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But he also addressed climate change, calling it a major economic concern.
"Climate change is a very real challenge, and how we prepare for the increasing pressures on our ecosystems and our resources and our climate will be something that we will be judged on in coming decades and generations," Trudeau said, delivering a message global audiences have not heard from a Canadian prime minister in about a decade."
Turkey could cut off Islamic State’s supply lines. So why doesn’t it? David Graeber
It might seem outrageous to suggest that a Nato member like Turkey would in any way support an organisation that murders western civilians in cold blood. That would be like a Nato member supporting al-Qaida. But in fact there is reason to believe that Erdoğan’s government does support the Syrian branch of al-Qaida (Jabhat al-Nusra) too, along with any number of other rebel groups that share its conservative Islamist ideology. The Institute for the Study of Human Rights at Columbia University has compiled a long list of evidence of Turkish support for Isis in Syria.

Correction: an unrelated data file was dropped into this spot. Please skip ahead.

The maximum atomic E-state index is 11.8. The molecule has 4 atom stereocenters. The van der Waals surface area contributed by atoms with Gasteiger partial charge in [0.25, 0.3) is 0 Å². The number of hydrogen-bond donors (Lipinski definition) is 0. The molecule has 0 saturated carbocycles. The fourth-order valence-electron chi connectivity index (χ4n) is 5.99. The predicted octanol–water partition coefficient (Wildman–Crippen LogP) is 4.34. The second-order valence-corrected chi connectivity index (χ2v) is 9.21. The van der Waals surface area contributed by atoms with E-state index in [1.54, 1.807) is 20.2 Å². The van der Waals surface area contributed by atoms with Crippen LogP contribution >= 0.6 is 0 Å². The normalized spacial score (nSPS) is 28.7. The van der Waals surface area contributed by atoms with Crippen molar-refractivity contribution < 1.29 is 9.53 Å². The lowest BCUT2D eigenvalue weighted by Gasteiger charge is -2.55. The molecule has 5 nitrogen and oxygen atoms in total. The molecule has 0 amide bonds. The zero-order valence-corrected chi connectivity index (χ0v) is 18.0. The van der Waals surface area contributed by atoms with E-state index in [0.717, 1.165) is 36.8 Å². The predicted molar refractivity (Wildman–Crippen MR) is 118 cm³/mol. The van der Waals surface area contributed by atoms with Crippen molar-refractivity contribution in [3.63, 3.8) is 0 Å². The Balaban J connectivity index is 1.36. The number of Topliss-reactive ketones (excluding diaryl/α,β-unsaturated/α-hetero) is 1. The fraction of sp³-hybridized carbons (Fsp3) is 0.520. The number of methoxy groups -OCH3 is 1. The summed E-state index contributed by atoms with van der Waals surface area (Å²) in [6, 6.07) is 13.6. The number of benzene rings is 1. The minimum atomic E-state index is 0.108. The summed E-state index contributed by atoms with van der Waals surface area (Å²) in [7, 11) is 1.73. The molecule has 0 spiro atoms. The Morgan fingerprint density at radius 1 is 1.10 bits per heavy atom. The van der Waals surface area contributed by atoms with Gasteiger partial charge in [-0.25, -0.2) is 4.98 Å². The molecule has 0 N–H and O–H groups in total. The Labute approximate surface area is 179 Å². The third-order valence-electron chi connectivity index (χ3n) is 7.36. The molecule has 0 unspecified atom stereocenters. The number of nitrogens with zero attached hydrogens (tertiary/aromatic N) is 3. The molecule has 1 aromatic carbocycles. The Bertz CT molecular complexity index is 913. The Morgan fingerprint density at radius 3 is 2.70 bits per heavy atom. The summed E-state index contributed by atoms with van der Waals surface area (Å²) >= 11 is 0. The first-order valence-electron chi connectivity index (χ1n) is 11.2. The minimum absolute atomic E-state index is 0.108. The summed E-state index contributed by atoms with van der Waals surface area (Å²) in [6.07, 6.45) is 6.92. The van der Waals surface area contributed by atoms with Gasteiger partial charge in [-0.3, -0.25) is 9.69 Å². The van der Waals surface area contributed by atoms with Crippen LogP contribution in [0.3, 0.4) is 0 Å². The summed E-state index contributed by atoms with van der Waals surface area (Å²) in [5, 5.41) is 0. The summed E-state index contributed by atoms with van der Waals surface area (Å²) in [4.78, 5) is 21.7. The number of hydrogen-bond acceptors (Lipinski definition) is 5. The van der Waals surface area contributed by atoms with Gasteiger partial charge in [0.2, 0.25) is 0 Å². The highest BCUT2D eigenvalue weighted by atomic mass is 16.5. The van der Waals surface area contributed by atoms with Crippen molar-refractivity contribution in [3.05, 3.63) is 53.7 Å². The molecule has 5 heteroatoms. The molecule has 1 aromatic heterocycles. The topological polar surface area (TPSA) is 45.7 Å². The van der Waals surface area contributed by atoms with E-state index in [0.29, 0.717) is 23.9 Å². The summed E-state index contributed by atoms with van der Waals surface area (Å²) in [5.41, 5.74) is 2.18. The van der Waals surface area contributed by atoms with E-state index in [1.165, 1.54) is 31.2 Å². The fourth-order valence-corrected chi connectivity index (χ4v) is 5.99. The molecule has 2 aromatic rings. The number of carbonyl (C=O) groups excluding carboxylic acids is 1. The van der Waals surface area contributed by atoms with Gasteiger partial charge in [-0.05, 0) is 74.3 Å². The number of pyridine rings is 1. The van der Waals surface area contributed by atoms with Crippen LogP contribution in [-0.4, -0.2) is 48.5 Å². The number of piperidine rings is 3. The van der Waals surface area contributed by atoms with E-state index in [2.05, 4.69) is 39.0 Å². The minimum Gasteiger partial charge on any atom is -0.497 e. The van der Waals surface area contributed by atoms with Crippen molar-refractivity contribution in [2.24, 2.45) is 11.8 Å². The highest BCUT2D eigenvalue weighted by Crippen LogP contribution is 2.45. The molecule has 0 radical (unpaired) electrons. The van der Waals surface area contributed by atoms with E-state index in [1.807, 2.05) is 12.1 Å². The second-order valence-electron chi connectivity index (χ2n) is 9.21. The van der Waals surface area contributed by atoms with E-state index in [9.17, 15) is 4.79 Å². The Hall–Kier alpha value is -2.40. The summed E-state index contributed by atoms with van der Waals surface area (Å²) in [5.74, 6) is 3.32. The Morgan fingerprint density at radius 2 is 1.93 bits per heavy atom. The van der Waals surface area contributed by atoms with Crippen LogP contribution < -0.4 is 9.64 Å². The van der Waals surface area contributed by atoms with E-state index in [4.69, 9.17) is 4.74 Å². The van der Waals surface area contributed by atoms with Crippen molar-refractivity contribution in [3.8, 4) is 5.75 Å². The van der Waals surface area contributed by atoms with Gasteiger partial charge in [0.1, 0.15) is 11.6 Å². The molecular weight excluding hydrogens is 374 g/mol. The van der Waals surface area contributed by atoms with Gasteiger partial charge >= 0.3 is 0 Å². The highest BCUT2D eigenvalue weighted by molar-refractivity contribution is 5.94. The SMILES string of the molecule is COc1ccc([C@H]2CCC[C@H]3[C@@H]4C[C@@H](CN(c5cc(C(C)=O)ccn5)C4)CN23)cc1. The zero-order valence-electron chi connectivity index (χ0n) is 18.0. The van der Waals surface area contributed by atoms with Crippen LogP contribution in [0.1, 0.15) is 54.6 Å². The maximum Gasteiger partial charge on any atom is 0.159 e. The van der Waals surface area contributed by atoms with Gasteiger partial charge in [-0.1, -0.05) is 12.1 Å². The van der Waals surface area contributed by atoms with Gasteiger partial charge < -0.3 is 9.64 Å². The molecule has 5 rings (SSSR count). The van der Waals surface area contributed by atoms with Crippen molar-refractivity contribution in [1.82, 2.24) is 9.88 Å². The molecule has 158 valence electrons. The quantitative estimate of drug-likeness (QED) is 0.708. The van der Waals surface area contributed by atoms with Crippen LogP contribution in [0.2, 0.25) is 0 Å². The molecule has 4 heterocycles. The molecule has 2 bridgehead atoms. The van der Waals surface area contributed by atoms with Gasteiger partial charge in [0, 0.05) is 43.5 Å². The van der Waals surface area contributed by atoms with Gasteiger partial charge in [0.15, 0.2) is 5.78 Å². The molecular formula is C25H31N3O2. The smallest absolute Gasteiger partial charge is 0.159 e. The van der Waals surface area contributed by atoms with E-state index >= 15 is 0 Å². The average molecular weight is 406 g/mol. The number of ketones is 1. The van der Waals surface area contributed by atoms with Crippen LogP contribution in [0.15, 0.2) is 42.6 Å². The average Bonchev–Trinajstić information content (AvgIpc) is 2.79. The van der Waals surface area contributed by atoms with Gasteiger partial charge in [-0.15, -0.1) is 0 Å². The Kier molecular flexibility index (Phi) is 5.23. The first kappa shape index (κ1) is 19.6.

. . . . The next time you hear one of those politicians declaring the need to crack down on civil liberties or immigrant rights because of the need for absolute “war” against terrorism bear all this in mind. Their resolve is exactly as “absolute” as it is politically convenient. Turkey, after all, is a “strategic ally”. So after their declaration, they are likely to head off to share a friendly cup of tea with the very man who makes it possible for Isis to continue to exist.